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Maybe this is on my mind because I’m tearing my hair out to finish my screenplay, start my Great American Novel and get more than 1/3 of the way through a short story I started, which has gotten stuck in the driveway (literally, my characters are in the driveway and I do not know what’s going to happen once they enter the house. Choose your own adventure, maybe?). I’m tearing my hair out because I am going to have a baby in two months, which means The End of Life as I Know It. I hardly make the time to write as it is, feeling much more inclined to get an extra hour of sleep or reply to emails or come up with clever Facebook updates. I can’t imagine how much more unproductive I’ll be come April, and then for the rest of my life as a mother.
This all came up because I clicked on an article about Nathan Englander, whose new book of short stories, What We Talk About When We Talk About Anne Frank, is out. (You can read the title story in the New Yorker.) And Jonathon Safran Foer’s book is now a movie. And Gary Shteyngart has a not-funny funny page in last week’s New Yorker. WTF is with these male Jewish rockstar writers? Why aren’t we women in their ranks? Besides Nicole Krauss (who, I hate to say, must live in her husband’s shadow), what do we have to speak for of the post-Baby Boomer generation?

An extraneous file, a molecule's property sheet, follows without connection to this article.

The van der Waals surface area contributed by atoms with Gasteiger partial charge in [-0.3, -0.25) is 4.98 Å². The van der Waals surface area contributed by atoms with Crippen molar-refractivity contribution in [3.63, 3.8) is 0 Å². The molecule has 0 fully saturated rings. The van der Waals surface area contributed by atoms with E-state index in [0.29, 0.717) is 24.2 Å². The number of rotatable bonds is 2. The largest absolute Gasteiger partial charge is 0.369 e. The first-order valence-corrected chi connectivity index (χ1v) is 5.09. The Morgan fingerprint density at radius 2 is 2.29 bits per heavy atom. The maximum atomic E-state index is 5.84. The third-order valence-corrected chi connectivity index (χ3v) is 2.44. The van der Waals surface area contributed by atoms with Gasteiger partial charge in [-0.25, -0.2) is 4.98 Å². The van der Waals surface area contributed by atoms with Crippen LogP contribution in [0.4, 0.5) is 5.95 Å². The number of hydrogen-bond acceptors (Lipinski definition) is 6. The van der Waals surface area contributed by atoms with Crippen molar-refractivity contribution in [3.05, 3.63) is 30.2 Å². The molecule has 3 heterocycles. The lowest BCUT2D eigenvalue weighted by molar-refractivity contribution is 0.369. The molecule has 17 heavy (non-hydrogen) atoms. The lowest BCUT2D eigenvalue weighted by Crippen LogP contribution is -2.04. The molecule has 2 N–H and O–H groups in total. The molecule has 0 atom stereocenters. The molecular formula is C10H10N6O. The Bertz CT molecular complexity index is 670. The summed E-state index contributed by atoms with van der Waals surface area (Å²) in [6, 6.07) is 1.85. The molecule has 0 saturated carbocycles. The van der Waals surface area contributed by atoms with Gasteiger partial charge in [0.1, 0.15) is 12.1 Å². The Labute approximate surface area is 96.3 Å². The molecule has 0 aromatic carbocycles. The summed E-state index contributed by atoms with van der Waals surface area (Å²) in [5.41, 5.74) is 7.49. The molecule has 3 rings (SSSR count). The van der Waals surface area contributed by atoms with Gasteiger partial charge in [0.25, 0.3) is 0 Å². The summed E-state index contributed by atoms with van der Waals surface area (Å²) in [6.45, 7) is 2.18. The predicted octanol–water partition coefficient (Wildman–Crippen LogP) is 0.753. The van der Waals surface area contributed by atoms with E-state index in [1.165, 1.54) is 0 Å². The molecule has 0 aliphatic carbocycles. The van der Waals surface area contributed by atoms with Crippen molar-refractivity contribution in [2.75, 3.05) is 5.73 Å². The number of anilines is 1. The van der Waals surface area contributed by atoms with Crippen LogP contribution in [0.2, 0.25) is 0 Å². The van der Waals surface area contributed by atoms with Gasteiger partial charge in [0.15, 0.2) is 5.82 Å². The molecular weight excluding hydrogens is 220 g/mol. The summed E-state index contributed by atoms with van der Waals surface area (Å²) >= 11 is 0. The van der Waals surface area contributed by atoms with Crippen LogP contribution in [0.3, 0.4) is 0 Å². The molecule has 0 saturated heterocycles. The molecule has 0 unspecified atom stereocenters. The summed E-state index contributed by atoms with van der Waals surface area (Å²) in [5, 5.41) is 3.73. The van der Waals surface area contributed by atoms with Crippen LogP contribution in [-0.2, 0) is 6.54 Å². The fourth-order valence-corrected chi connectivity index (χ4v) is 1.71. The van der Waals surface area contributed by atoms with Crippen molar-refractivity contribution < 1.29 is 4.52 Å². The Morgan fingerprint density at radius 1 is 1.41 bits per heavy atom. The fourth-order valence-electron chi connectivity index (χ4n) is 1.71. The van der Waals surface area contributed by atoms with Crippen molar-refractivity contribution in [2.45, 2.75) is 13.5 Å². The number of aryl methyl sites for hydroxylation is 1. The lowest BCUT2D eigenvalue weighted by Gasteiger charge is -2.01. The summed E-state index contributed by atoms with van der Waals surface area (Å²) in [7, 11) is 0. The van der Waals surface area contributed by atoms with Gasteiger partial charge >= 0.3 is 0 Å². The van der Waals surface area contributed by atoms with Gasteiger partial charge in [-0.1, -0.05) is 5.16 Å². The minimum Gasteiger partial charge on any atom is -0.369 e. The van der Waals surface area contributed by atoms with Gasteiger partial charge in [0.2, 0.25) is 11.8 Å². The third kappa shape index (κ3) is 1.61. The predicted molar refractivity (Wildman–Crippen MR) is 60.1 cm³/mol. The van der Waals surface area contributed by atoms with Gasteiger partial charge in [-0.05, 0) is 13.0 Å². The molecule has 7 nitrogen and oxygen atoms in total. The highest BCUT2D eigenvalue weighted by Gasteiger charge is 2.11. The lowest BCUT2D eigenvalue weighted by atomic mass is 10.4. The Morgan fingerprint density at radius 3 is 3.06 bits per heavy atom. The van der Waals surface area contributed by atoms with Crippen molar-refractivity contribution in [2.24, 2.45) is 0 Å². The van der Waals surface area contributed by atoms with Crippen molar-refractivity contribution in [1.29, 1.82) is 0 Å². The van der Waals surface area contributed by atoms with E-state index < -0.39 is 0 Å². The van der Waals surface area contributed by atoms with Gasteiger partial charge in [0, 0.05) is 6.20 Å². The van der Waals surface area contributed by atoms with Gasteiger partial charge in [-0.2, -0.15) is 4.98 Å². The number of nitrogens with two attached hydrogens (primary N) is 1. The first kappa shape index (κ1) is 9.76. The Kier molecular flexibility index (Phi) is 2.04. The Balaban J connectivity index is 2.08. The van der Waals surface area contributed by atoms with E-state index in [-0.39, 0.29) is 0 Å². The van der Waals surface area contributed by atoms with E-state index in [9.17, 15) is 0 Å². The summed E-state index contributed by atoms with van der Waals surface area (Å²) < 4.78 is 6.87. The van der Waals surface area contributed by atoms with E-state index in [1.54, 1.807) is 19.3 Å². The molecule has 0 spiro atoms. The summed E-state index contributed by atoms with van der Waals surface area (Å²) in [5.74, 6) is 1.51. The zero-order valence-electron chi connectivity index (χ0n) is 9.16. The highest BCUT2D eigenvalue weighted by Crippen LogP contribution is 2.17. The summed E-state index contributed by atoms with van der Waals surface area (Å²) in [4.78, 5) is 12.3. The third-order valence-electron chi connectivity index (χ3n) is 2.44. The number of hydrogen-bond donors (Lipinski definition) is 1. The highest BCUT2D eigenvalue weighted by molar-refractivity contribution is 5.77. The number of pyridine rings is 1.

I will always remember this day, in grad school, in a class of mostly PhD students, when I looked around our conference table between parsing out some Midrashic sentence (our professor liked to make us read text without vowels, then put the vowels in based on the rules of Hebrew grammar, I kid you not) and I realized that most of my colleagues were men. Married men. With wives and kids at home. The four or so of us women were all single.
Is this why so few of us rise to the heights of Phillip Roth, John Updike, Michael Chabon, and all the great Jewish writers preceding them, back to Sholem Aleichem and Isaac Bashevis Singer and, heck, Moses - heck, God? Are all the great potential female writers turning instead to cookbooks and mommy blogs? Or are we somehow less creative, less ambitious, less recognized, less perverse - all qualities that instead ignite our men and launch them into glory (phallic image not intended)? Yet women are surpassing men in so many areas that I actually often feel bad for men. I’ve even softened my feminist stance because of this. But yet, when it comes to the tradition of Jewish literature, which is so rich with talent and always has been, women are practically, weirdly absent. At least, they are not enjoying the success of their male counterparts, even though they’re just about outnumbering them in the rabbinate, in the universities, and in most workplaces (techie jobs excluded).
I guess the only solution is to get up when my alarm goes off at 6 to sit down and just…write.